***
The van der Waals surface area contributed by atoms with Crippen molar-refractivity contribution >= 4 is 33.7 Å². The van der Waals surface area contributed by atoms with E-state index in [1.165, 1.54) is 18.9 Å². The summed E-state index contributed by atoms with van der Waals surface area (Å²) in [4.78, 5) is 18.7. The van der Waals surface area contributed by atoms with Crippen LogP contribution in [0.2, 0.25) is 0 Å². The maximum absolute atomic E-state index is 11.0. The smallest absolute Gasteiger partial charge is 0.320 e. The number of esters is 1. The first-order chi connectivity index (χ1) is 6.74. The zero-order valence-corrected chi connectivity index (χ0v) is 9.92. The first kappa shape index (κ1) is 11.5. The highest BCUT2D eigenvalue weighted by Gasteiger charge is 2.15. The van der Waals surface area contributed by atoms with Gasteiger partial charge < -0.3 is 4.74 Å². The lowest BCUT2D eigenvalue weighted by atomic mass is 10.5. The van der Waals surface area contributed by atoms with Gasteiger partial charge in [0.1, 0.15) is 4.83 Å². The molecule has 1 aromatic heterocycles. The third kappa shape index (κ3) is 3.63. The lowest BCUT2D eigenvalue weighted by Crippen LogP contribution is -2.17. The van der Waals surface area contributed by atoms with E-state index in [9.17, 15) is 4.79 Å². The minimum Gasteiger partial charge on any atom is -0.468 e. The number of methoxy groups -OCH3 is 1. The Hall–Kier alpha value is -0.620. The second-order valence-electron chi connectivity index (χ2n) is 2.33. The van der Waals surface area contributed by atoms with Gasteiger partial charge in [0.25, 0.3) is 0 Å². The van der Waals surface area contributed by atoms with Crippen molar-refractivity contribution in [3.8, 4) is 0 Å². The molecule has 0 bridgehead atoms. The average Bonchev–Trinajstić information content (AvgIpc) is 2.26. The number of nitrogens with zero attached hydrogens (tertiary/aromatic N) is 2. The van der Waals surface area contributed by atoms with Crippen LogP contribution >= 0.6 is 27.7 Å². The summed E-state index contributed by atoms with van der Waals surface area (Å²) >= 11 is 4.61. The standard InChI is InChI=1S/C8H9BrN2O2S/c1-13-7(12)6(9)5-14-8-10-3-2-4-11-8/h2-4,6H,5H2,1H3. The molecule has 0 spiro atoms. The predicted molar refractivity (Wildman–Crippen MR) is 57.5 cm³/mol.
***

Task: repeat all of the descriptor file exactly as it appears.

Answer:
The van der Waals surface area contributed by atoms with Crippen molar-refractivity contribution >= 4 is 33.7 Å². The van der Waals surface area contributed by atoms with E-state index in [1.165, 1.54) is 18.9 Å². The summed E-state index contributed by atoms with van der Waals surface area (Å²) in [4.78, 5) is 18.7. The van der Waals surface area contributed by atoms with Crippen LogP contribution in [0.2, 0.25) is 0 Å². The maximum absolute atomic E-state index is 11.0. The smallest absolute Gasteiger partial charge is 0.320 e. The number of esters is 1. The first-order chi connectivity index (χ1) is 6.74. The zero-order valence-corrected chi connectivity index (χ0v) is 9.92. The first kappa shape index (κ1) is 11.5. The highest BCUT2D eigenvalue weighted by Gasteiger charge is 2.15. The van der Waals surface area contributed by atoms with Gasteiger partial charge < -0.3 is 4.74 Å². The lowest BCUT2D eigenvalue weighted by atomic mass is 10.5. The van der Waals surface area contributed by atoms with Gasteiger partial charge in [0.1, 0.15) is 4.83 Å². The molecule has 1 aromatic heterocycles. The third kappa shape index (κ3) is 3.63. The lowest BCUT2D eigenvalue weighted by Crippen LogP contribution is -2.17. The van der Waals surface area contributed by atoms with E-state index in [9.17, 15) is 4.79 Å². The minimum Gasteiger partial charge on any atom is -0.468 e. The number of methoxy groups -OCH3 is 1. The Hall–Kier alpha value is -0.620. The second-order valence-electron chi connectivity index (χ2n) is 2.33. The van der Waals surface area contributed by atoms with Gasteiger partial charge in [0.25, 0.3) is 0 Å². The van der Waals surface area contributed by atoms with Crippen molar-refractivity contribution in [3.8, 4) is 0 Å². The molecule has 0 bridgehead atoms. The average Bonchev–Trinajstić information content (AvgIpc) is 2.26. The number of nitrogens with zero attached hydrogens (tertiary/aromatic N) is 2. The van der Waals surface area contributed by atoms with Crippen LogP contribution >= 0.6 is 27.7 Å². The summed E-state index contributed by atoms with van der Waals surface area (Å²) >= 11 is 4.61. The standard InChI is InChI=1S/C8H9BrN2O2S/c1-13-7(12)6(9)5-14-8-10-3-2-4-11-8/h2-4,6H,5H2,1H3. The molecule has 0 spiro atoms. The predicted molar refractivity (Wildman–Crippen MR) is 57.5 cm³/mol.